That didn't suck

A Southwest Airlines plane is seen Monday in a remote area of Yuma International Airport in Arizona after the plane had a section of fuselage tear off during a flight on Friday. Ross D. Franklin / AP
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A five-square-foot hole opened in the roof of a Southwest Airlines jet as it was cruising at 36,000 feet on Friday afternoon. Passengers reported hearing an explosive noise and feeling "air being sucked out" of the cabin, but the pilot was able to land the plane safely and there were no major injuries. Why wasn't anyone blown through the hole?

Seat belts and safe distance. As the Explainer described six years ago, the phenomenon of explosive decompression is very real: People and objects can indeed be forced out of an airliner at cruising altitude when a large hole opens in its fuselage. This results from the substantial pressure difference between the external atmosphere at high altitudes and the air inside a pressurized cabin: When the cabin is breached, air rushes outward all at once. While such an event can involve thousands of pounds of force, it's focused in the area immediately surrounding the hole. A passenger seated just a few rows from a five-square-foot hole could probably hold himself down without a seat belt. Anyone who was wearing his seat belt would be very unlikely to sail through the gap, regardless of location. (That is, assuming their seats remain bolted to the floor.) The few people who have slipped through holes not big enough to bring down a commercial aircraft — and there are a handful of famous examples — were located right next to the breach and weren't wearing a seat belt low and tight across the hips.

How risky might the latest incident have been for passengers? The pressure differential between the cabin and the outside was approximately 7.5 pounds per square inch, and the hole measured 720 square inches. That means the maximum force applied would have been around 5,400 pounds — more than enough to blow an unrestrained person out of the plane. But a passenger would only feel that much force if he were literally plugging the hole with his body.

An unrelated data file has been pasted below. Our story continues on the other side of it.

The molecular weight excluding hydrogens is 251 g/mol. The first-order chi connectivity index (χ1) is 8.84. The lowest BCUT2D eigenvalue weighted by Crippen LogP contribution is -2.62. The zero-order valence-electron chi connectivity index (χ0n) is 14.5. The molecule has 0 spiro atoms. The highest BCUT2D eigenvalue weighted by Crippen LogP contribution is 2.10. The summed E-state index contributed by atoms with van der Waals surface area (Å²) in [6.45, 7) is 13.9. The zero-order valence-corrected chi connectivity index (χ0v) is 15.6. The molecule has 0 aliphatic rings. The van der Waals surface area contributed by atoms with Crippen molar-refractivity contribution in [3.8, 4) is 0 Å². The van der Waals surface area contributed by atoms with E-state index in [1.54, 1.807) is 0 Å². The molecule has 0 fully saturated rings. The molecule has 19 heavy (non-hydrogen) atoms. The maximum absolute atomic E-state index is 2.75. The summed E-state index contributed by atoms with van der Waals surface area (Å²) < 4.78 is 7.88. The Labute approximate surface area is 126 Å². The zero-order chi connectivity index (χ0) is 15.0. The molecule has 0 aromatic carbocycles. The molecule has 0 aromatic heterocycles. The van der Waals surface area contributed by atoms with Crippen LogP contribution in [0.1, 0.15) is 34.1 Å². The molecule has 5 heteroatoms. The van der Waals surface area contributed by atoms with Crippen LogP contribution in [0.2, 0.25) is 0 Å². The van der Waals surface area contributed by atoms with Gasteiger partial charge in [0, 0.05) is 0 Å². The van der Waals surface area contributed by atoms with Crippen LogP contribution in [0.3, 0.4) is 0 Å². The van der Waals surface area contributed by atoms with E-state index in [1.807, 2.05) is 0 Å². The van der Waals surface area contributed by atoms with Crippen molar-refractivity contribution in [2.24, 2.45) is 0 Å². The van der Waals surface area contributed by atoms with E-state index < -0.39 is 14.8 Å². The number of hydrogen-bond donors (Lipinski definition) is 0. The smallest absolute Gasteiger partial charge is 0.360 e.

Keep in mind that the hole was not right next to any passengers or beneath their legs. It was in the ceiling of the cabin, which would have been at least two to three feet away from the heads of anyone sitting inside. At that distance, the force of an explosive decompression would be greatly dissipated. Air-flow patterns are complicated, and it's impossible to quantify this effect for any given passenger. But as a simple way to visualize the effect of distance, we might imagine the force spreading itself out across the surface of an expanding hemisphere centered on the hole. Using the formula for spherical surface area, we see that at a distance of three feet, the 5,400 pounds of force would be spread across an area of 8,143 square inches. Four feet from the hole, it would cover 14,476 square inches, and so on. As the force gets more and more stretched out, the proportion of it that would be working to push a body out of the plane diminishes. On top of that, the air would be free to flow around the passengers in their seats, which would make its impact still weaker. Since the hole was in the ceiling of the plane, any decompressive force would have had to act against the full body weight of any passengers, lifting them up and out of their seats before it could eject them in a gust of air.

Here's an experiment that illustrates the principle: Plug your sink drain with a rubber stopper, fill the sink with water, and then slowly remove the stopper. You'll notice that the stopper is much harder to budge when it's close to the hole and perfectly aligned with it. But tilt the plug slightly, or pull it out a little bit, and the force becomes barely noticeable. That's more or less analogous to what happens when a hole opens in a Boeing 737 at cruising altitude.

A brief review of similar incidents shows how unlikely it is for a passenger to fly out through a hole. In 1973, a window shattered (PDF) on a National Airlines DC-10, and the passenger sitting directly next to it had left eight inches of slack in his seat belt. He was blown out of the plane, but the person next to him didn't go anywhere.

In 1988, an enormous hole — at least 10 times bigger than the one from Friday — opened up in the roof of an Aloha Airlines jet. (The plane involved in that incident was, like the one from Friday, a Boeing 737 with metal fatigue caused by thousands of take-offs and landings.) While passengers seated directly beneath the hole suffered some cuts, concussions, and broken bones, only one person fell to her death — a flight attendant who happened to be standing in the aisle directly beneath the hole.

In 1990, one of the cockpit windows blew out of a British Airways BAC-111. The pilot, who had loosened his belt, was pushed halfway out the window. He saved himself by grabbing the controls with his feet, and the flight attendants managed to hold him steady during the 20-minute emergency landing. The co-pilot didn't budge.

Got a question about today's news? Ask the Explainer.

Explainer thanks George Bibel of the University of North Dakota, a Boeing consultant and author of Beyond the Black Box: The Forensics of Airplane Crashes.

This article, That Didn't Suck, first appeared in Slate.